Ethnicity, Education and the Economics of Brain Drain in Malaysia: Youth Perspectives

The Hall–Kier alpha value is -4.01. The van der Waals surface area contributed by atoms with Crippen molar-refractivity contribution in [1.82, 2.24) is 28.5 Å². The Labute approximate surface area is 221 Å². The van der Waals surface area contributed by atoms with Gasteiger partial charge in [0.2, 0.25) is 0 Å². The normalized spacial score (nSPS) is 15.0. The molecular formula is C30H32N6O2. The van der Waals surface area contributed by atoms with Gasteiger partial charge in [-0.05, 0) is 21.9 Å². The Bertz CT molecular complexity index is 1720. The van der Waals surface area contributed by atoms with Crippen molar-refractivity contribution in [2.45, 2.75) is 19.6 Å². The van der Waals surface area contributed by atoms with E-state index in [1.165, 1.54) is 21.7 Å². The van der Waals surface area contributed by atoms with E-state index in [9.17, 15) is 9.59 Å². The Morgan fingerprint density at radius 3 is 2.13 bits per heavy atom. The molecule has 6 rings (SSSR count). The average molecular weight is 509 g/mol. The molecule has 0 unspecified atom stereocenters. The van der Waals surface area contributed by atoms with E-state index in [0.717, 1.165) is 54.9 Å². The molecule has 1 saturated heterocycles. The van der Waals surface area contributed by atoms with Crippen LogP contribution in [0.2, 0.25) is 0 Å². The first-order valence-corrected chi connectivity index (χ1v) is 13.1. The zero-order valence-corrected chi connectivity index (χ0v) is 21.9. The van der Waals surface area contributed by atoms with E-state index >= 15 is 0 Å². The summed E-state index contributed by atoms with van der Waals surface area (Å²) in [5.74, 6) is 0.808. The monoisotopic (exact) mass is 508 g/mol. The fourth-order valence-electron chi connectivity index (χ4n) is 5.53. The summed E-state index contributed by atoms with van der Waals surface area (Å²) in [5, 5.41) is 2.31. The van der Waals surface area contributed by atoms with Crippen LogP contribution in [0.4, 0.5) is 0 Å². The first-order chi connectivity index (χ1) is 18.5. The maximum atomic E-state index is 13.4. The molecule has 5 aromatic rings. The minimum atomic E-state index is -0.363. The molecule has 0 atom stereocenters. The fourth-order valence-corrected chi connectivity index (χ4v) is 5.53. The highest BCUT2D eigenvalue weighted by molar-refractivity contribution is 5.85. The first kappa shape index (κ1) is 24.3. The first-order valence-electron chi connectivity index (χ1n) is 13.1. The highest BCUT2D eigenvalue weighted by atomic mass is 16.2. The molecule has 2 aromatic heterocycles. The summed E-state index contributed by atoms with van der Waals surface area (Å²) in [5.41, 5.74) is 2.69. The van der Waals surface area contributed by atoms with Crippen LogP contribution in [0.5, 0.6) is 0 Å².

This paper seeks to contribute to the debate over Malaysia’s brain drain by critically examining the role of education as well as the changing socio-economic pressures faced by younger generations. It is argued that specific features of Malaysian education and political economy, with their attendant racial fixations, are contributing to the country’s brain drain. Although there is a lack of consensus about the actual economic impact of the brain drain, the Malaysian government continues to dedicate substantial amounts of time, energy and resources into ‘talent’ initiatives with the aim of training and retaining domestic talent, while simultaneously luring highly-skilled foreign migrants to Malaysia and enticing the diaspora to return home. Drawing on interviews and observations from public universities and the burgeoning civil society sector in Malaysia, and supplemented by content analysis of recent films and theatre performances, this paper argues that most government initiatives have been undermined by a lack of foresight attributed largely to the straightjacket of Malaysian electoral politics and perennially ‘sensitive’ communal relations.